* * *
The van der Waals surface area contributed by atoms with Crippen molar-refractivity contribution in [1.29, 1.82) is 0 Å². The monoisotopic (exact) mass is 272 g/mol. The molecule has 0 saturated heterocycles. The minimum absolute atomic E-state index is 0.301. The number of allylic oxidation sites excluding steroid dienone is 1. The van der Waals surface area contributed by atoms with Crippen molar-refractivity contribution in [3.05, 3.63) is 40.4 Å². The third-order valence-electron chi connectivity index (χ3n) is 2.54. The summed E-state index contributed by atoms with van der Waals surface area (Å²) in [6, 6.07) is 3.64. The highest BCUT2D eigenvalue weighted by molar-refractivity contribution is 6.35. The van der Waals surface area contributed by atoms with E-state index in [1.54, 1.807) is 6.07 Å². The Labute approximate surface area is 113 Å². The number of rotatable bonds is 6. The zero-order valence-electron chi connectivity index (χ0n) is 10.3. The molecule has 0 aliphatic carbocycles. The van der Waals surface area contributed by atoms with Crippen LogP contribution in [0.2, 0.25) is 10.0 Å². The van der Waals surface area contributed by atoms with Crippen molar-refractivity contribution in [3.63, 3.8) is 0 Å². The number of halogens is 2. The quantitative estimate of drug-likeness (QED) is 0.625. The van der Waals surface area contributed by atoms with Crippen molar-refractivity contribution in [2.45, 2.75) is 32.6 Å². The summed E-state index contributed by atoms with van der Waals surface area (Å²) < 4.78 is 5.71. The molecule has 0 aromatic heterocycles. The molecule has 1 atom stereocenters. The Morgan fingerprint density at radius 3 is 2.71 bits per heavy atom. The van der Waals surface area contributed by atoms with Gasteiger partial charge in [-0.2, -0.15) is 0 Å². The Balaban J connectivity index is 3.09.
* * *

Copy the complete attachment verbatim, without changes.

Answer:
The van der Waals surface area contributed by atoms with Crippen molar-refractivity contribution in [1.29, 1.82) is 0 Å². The monoisotopic (exact) mass is 272 g/mol. The molecule has 0 saturated heterocycles. The minimum absolute atomic E-state index is 0.301. The number of allylic oxidation sites excluding steroid dienone is 1. The van der Waals surface area contributed by atoms with Crippen molar-refractivity contribution in [3.05, 3.63) is 40.4 Å². The third-order valence-electron chi connectivity index (χ3n) is 2.54. The summed E-state index contributed by atoms with van der Waals surface area (Å²) in [6, 6.07) is 3.64. The highest BCUT2D eigenvalue weighted by molar-refractivity contribution is 6.35. The van der Waals surface area contributed by atoms with E-state index in [1.54, 1.807) is 6.07 Å². The Labute approximate surface area is 113 Å². The number of rotatable bonds is 6. The zero-order valence-electron chi connectivity index (χ0n) is 10.3. The molecule has 0 aliphatic carbocycles. The van der Waals surface area contributed by atoms with Crippen LogP contribution in [0.2, 0.25) is 10.0 Å². The van der Waals surface area contributed by atoms with Crippen molar-refractivity contribution in [3.63, 3.8) is 0 Å². The number of halogens is 2. The quantitative estimate of drug-likeness (QED) is 0.625. The van der Waals surface area contributed by atoms with Crippen molar-refractivity contribution in [2.45, 2.75) is 32.6 Å². The summed E-state index contributed by atoms with van der Waals surface area (Å²) < 4.78 is 5.71. The molecule has 0 aromatic heterocycles. The molecule has 1 atom stereocenters. The Morgan fingerprint density at radius 3 is 2.71 bits per heavy atom. The van der Waals surface area contributed by atoms with Gasteiger partial charge in [-0.2, -0.15) is 0 Å². The Balaban J connectivity index is 3.09.